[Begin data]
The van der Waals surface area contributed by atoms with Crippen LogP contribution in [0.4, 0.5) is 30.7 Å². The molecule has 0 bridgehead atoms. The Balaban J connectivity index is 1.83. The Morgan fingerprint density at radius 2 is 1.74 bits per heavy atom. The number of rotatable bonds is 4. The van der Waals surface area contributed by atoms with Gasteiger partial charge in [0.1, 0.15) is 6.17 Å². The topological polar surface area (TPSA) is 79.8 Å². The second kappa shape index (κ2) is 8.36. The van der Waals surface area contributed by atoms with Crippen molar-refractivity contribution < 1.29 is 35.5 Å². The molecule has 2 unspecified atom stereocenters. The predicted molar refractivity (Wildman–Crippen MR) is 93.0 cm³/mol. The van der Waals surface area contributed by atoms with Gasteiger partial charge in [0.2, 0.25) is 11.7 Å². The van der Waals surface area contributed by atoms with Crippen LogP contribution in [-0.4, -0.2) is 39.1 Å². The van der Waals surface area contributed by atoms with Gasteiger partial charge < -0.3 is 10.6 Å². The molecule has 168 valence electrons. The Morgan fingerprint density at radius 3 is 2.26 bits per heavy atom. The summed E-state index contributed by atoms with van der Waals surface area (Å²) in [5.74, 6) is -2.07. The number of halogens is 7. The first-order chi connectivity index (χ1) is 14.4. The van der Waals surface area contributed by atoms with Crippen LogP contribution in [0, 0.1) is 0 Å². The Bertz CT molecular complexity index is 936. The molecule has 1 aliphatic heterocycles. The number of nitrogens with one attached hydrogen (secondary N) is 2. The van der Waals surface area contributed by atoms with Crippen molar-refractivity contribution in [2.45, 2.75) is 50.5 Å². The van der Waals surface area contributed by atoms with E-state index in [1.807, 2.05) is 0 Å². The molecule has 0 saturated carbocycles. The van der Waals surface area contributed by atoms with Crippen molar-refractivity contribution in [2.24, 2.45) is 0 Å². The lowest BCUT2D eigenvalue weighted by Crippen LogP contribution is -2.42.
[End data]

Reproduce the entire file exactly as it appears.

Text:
The van der Waals surface area contributed by atoms with Crippen LogP contribution in [0.4, 0.5) is 30.7 Å². The molecule has 0 bridgehead atoms. The Balaban J connectivity index is 1.83. The Morgan fingerprint density at radius 2 is 1.74 bits per heavy atom. The number of rotatable bonds is 4. The van der Waals surface area contributed by atoms with Gasteiger partial charge in [0.1, 0.15) is 6.17 Å². The topological polar surface area (TPSA) is 79.8 Å². The second kappa shape index (κ2) is 8.36. The van der Waals surface area contributed by atoms with Crippen molar-refractivity contribution < 1.29 is 35.5 Å². The molecule has 2 unspecified atom stereocenters. The predicted molar refractivity (Wildman–Crippen MR) is 93.0 cm³/mol. The van der Waals surface area contributed by atoms with Gasteiger partial charge in [0.2, 0.25) is 11.7 Å². The van der Waals surface area contributed by atoms with Crippen LogP contribution in [-0.4, -0.2) is 39.1 Å². The van der Waals surface area contributed by atoms with Gasteiger partial charge < -0.3 is 10.6 Å². The molecule has 168 valence electrons. The Morgan fingerprint density at radius 3 is 2.26 bits per heavy atom. The summed E-state index contributed by atoms with van der Waals surface area (Å²) in [5.74, 6) is -2.07. The number of halogens is 7. The first-order chi connectivity index (χ1) is 14.4. The van der Waals surface area contributed by atoms with Crippen LogP contribution in [0, 0.1) is 0 Å². The Bertz CT molecular complexity index is 936. The molecule has 1 aliphatic heterocycles. The number of nitrogens with one attached hydrogen (secondary N) is 2. The van der Waals surface area contributed by atoms with Crippen molar-refractivity contribution in [2.45, 2.75) is 50.5 Å². The van der Waals surface area contributed by atoms with E-state index in [1.807, 2.05) is 0 Å². The molecule has 0 saturated carbocycles. The van der Waals surface area contributed by atoms with Crippen molar-refractivity contribution in [2.24, 2.45) is 0 Å². The lowest BCUT2D eigenvalue weighted by Crippen LogP contribution is -2.42.